Based on Arundo’s specific resistance to salinity, droughts, pathogens, etc. a strategy to increase the cultivated lands for industrial purposes could be the use of marginal or degraded soils, using low-quality waters. This would allow for reducing soil loss and restoring their quality while, at the same time, getting valuable lignocellulose material for further industrial use. It is estimated that about 60–70 % of European soils are degraded, while over 25 % are identified as with a high or very high risk of desertification, especially in southern Europe. The Mediterranean basin is particularly sensitive to soil loss, also having low levels of organic matter and high salinization (Ferreira et al. 2022). Even if the yields obtained in such conditions are not optimal, the low requirements of such plant species could provide additional environmental benefits, regarding soil restoration and preservation. Besides, not only degraded soils could be used; a recent study has estimated that over 8 million hectares of EU agricultural soil are not used due to non-optimized conditions and is considered marginal agricultural land (Reinhardt et al. 2022), while about 40 % of such surface can be considered as profitable land (Sallustio et al. 2022). An assessment performed in China for a plant processing 2000 t/day would lead to 28 MW power, plus over 50 t/day of bio-oil, 555 t/day of vinegar and similar values of biochar (Abreu et al. 2022), showing the potential of Arundo for producing several fractions at high-scale. Considering the use of only 1 % of such area, and the estimated yields for this plant of 30 t/ha, about 2.4 million tons of Arundo biomass could be obtained yearly, which can be translated into over 70 MW energy, over 125 t of bio-oil and almost 1500 t of biochar and pyrolysis vinegar. The use of unused soil for the obtaining of biomass feedstock would also help reduce the dependence on external sources to produce chemicals or energy, advancing the SDGs objectives on sustainable and responsible consumption, green energy, soils preservation, etc. while, at the same time, would not have any impact on food production, as no crop substitution would be required.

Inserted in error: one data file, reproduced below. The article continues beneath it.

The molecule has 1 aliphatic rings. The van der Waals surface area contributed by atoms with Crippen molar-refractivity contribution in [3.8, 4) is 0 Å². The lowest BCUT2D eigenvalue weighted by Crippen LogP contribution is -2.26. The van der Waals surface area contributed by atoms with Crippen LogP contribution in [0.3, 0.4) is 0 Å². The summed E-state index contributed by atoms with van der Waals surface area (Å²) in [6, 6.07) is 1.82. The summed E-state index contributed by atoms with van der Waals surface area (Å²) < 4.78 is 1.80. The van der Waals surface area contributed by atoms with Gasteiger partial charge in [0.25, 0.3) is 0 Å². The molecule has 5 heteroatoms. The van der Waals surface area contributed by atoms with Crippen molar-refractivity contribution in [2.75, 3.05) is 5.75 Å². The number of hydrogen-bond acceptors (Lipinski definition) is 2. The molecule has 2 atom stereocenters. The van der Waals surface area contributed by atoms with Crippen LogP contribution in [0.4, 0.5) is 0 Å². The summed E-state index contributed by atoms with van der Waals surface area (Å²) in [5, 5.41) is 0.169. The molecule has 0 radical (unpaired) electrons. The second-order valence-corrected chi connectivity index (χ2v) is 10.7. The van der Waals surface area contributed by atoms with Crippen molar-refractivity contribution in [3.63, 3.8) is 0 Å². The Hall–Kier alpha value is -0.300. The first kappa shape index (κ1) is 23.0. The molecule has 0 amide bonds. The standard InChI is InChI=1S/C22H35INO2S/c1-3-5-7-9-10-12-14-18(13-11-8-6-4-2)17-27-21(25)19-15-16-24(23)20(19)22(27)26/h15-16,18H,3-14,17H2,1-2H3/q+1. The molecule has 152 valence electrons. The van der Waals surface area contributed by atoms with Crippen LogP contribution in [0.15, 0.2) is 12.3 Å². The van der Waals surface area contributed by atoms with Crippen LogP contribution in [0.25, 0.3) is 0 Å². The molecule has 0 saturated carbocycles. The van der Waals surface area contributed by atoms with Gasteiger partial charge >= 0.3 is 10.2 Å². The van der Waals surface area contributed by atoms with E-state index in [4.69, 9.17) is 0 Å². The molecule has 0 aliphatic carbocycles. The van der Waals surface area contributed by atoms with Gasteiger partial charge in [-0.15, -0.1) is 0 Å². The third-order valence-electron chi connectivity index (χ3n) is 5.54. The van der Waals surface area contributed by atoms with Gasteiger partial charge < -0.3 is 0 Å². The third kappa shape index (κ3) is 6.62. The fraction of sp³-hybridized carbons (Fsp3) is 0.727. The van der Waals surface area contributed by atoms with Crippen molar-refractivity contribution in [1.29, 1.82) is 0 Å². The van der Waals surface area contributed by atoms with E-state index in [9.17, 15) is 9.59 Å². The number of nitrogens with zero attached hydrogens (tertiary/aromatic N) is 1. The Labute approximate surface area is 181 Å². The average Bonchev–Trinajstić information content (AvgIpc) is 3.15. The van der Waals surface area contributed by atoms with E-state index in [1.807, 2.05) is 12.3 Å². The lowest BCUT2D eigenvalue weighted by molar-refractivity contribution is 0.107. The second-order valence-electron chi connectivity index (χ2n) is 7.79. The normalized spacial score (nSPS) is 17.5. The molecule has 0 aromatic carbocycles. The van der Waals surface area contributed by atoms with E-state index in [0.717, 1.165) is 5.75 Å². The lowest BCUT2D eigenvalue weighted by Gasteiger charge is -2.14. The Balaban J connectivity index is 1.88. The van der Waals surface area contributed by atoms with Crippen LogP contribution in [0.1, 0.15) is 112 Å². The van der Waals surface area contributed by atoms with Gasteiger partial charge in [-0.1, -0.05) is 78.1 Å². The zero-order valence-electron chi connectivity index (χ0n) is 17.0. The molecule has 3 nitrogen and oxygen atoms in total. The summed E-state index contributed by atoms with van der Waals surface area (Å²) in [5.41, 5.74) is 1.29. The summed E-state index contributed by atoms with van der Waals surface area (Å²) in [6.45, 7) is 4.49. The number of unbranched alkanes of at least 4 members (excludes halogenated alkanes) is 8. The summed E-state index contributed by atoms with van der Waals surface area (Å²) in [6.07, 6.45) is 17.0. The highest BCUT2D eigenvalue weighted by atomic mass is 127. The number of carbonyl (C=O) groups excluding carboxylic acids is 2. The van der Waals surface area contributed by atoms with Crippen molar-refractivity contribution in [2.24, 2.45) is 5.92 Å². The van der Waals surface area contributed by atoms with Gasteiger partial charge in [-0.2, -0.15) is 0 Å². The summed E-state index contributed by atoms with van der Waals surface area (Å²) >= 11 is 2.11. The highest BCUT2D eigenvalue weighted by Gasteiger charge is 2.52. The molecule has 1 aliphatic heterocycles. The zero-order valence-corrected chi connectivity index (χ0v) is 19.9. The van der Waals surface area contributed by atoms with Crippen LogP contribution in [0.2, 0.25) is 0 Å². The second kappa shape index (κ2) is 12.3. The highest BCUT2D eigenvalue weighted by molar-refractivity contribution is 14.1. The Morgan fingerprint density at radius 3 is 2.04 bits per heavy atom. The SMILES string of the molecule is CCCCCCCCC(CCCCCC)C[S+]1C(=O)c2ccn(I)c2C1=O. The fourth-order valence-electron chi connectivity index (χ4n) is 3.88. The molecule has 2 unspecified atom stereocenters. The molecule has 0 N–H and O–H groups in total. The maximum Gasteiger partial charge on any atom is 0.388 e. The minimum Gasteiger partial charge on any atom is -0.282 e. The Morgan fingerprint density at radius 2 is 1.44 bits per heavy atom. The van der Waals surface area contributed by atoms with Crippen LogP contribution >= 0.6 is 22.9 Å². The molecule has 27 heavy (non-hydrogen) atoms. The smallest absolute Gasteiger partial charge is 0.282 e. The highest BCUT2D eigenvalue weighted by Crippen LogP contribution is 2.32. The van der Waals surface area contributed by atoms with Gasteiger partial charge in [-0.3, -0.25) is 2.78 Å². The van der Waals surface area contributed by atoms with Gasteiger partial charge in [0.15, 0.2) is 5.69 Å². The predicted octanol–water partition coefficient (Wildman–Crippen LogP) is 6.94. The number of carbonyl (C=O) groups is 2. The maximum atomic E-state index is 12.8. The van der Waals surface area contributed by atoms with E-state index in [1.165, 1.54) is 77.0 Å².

The European Strategy for Bioeconomy has as its main aim the production and commercialization of food, forestry products, bio-products and bioenergy obtained from environmentally friendly competitive processes. The commitment to the achievement of SDGs and the advancement toward more sustainable and efficient processes and products can be reflected in the growing number of biorefineries installed, among other factors. In Europe alone, over 2300 installations are identified, mainly located in central Europe (Germany, France, Sweden, and Italy) (Parisi 2022). Most of them are devoted to bioenergy products (biomethane in particular), although chemical production has gained importance in the last years. Most of these installations in Europe is one platform biorefinery, focusing on oil products, while the non-EU ones (led by China and the USA) are mostly devoted to sugars platform, starting from sugar and starch crops (Baldoni et al. 2021). Most of these plants operate with a commercial purpose, although at different scales (Parisi 2022), from a few to hundreds of thousands of tons of input raw material. The casuistic is so wide (type of raw materials, main product, type of process) that there is no guide on the potential scale to reach a certain level of profitability, and this is particularly one of the exciting challenges to still undertake, the demonstration of the profitability, at different levels, of such installations.